History of Saudi Arabia: Jeddah - Growth of the Glittering City
History of Saudi Arabia: Jeddah - Growth of the Glittering City Last updated on Saturday 24th April 2010
Jeddah, the largest city in Saudi Arabia's Western Province, once nestled sleepily on the shores of the Red Sea, with no premonition of its prestigious future. Today it hums, glitters and resounds with industry, technology and cosmopolitan human life.
The origin of the city's name poses an interesting dilemma for etymologists. Juddah (pronounced Jiddah) in Arabic means seashore, which seems logical enough, but the school of thought which prefers Jaddah or grandmother, is given credence by the traditional location of Eve's tomb within the city. Jeddah is, in fact, incorrect, but is popularly used by most non-Saudis living there.
The story of Jeddah is one of expansion on a colossal scale. This expansion has been both rapid and recent, mostly within the past 20 years. A look at the figures is staggering. In 1947, the city encompassed no more than one square kilometre, and its population was about 30,000. Now, with a population of approximately one and a half million, Jeddah occupies an area of 560 square kilometres and stretches for 80km north to south along its coastline. Between the boom years of 1974 and 1980, the population of Jeddah doubled, and statistical experts predict that this figure will have doubled again by the end of the century.
Jeddah is the Kingdom's principal seaport, the original gateway to Makkah and Madinah for pilgrims arriving by ship. Recently, the influx of pilgrims from abroad has increased dramatically with the building of Jeddah's International Airport and its architecturally unique Hajj terminal. Today, Jeddah welcomes 97% of all pilgrims arriving by sea and 98% of those arriving by air. This places huge demands on consumer goods, building materials, hotel accommodation, and technical and administrative services, thus providing an enormous boost to the city's economic prosperity.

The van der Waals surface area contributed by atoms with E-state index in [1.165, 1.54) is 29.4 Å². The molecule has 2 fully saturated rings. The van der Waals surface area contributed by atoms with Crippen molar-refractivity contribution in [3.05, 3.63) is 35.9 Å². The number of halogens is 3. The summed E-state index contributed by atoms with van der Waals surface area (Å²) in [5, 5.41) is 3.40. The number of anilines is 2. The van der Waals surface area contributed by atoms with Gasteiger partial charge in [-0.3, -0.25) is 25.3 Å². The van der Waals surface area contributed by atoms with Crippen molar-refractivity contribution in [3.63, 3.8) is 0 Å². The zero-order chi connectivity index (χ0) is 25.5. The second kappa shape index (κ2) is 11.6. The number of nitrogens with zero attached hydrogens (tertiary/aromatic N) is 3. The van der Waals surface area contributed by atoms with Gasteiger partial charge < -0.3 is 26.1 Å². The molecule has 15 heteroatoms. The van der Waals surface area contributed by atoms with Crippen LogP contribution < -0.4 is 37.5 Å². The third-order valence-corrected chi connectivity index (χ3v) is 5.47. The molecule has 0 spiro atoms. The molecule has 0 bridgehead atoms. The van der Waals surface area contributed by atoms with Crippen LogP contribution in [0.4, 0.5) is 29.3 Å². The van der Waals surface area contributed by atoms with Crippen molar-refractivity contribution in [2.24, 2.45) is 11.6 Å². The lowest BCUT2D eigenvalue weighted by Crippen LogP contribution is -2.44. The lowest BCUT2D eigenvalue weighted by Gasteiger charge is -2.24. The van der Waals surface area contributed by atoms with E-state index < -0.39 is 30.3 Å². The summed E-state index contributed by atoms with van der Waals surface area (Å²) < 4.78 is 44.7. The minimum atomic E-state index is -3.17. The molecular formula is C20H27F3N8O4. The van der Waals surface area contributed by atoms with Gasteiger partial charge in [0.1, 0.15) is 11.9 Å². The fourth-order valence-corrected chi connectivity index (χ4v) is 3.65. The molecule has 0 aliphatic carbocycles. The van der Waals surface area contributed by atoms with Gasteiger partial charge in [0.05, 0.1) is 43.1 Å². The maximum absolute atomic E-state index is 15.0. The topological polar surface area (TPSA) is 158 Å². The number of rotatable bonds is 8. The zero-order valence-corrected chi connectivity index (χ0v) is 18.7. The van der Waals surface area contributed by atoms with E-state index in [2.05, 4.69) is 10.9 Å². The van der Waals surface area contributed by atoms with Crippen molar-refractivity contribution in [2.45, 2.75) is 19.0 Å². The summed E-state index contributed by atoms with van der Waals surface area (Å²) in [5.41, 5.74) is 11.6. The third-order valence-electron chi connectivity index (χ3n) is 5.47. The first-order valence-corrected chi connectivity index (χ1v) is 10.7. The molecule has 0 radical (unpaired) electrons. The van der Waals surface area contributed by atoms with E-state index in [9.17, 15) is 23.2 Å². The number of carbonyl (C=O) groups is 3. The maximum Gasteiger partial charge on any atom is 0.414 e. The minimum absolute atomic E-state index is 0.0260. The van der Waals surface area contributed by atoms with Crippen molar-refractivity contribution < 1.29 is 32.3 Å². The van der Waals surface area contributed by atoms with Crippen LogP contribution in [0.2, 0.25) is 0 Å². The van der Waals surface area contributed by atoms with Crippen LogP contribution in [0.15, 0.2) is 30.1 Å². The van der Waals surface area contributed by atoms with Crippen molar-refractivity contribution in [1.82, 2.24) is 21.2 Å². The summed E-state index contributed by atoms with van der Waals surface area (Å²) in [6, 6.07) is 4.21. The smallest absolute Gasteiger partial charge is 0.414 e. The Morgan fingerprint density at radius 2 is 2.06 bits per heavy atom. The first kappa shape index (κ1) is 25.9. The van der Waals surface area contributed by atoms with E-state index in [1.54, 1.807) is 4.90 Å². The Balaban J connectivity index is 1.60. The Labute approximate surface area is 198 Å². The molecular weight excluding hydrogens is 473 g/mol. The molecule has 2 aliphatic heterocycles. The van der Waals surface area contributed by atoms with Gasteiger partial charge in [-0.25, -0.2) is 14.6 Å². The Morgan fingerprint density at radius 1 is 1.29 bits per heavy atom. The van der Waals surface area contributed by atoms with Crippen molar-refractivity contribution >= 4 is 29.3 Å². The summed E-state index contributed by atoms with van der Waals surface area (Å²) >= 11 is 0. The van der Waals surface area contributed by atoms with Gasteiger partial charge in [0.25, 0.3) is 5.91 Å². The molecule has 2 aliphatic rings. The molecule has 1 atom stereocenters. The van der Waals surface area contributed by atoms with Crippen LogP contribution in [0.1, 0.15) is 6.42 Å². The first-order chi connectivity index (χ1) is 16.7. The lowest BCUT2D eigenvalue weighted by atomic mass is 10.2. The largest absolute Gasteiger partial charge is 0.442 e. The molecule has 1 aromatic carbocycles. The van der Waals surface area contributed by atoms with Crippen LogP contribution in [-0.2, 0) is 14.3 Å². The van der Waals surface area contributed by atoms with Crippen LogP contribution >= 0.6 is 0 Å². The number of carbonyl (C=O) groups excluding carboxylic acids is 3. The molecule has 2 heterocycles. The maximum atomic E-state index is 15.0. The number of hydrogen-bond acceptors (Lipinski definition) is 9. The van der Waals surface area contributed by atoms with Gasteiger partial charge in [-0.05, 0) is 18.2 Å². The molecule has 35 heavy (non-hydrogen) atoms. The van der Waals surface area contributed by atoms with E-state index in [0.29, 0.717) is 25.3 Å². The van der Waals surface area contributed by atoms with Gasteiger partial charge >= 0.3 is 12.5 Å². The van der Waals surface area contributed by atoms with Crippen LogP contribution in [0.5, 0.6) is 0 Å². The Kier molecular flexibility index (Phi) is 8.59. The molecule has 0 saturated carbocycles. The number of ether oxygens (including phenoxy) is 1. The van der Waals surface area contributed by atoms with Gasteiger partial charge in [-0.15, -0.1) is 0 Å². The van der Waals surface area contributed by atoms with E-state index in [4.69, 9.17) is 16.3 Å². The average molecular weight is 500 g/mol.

Jeddah has grown from humble origins. It began about 2,500 years ago as a tiny fishing settlement, established by the Quada's tribe. In AD647, Caliph Osman Ibn Affan chose Jeddah as the main port for the city of Makkah, and it became known as Bilad al Kanasil -- the City of Consulates. In the 16th century, the Ottomans built a stone wall around the town, in order to fortify it against attacks from the Portuguese. Originally, four gates were set in these walls, Bab Sherif opening towards the south, Bab Makkah facing east, Bab Madinah in the north wall and a west gate facing the Red Sea.
Bab Jadeed, the new gate, was not built until the early 1900s and was wide enough to accommodate the motor car. Sentries were posted at these gates, which were closed at dusk. Entering the town after dark would, no doubt have proved a challenging business.
Jeddah remained a fortified, walled town for centuries of Ottoman influence and was not released from Turkish rule until 1915. Further evidence of Turkish influence can be seen in Jeddah's architecture. The buildings of old Jeddah were tall and graceful, constructed of coral limestone and decorated with intricately beautiful wooden facades, known as rawasheen (singular roshan). These were designed not only to break up the sun's glare, but also to take advantage of the cooling sea breezes when the inner windows were opened. One cannot help but feel that, with the enclosure of the town within high, fortified walls, the sea breezes may not have stood much chance of reaching Jeddah's early inhabitants; hence their penchant for building their houses tall and for sleeping on the roofs on hot summer nights.